The carcass market averaged $261.57 per cwt. in September, up 1 percent monthly and 3-percent lower year-on-year. Carcass prices vary by weight with the lightest weight carcasses receiving up to $348 per cwt. and carcasses 85 lbs. and up receiving $239 per cwt.
Food Service Growth Sluggish
Economic recovery of the U.S. restaurant sector is crucial for expanded sheep industry growth for a reported 65 percent of the industry’s value is attributed to the food service sector.
The National Restaurant Association’s Restaurant Performance Index (RPI) fell for the third straight month in August, yet was still above the expansionary 100 mark for the sixth straight month (Daily Livestock Report, 10/2/2013).
Restaurant operators reported improvements in restaurant traffic and same-store sales. In 2013 the restaurant industry added more than 250,000 new jobs and 22,000 new jobs in August alone (National Restaurant Association, 9/2013). However, restaurant operators’ expectations for the future were down. As the United States climbs out of a recession, many protein features on menus have held steady and some have fallen (Dataessential, 7/2013).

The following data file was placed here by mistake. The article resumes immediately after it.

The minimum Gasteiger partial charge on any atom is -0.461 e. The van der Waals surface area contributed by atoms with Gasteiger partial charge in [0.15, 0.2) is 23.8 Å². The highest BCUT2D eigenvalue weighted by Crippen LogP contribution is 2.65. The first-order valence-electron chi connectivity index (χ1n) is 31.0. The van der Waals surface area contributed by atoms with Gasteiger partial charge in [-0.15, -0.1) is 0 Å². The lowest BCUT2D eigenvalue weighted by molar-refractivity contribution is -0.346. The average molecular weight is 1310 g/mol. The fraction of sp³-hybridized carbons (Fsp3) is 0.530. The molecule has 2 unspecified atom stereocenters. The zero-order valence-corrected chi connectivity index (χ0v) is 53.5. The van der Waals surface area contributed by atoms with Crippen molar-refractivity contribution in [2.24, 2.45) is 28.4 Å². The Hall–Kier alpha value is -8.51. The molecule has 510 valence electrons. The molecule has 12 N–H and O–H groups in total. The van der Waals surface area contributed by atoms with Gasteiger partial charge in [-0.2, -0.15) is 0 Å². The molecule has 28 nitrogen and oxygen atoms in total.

As the restaurant sector expands, the incidence of lamb on menus and lamb’s penetration (percent of restaurants featuring lamb) will rise. Lamb appears on 61 percent of fine dining entrée menus, more than lobster or crab, and slightly less than popular proteins like shrimp, pork and scallops (Dataessential, 7/2013). However by early 2013, lamb was found on 2-percent fewer menus, along with other top proteins like tuna, crab, duck and veal. Proteins such as pork, beef and lobster experienced slight growth over the last year.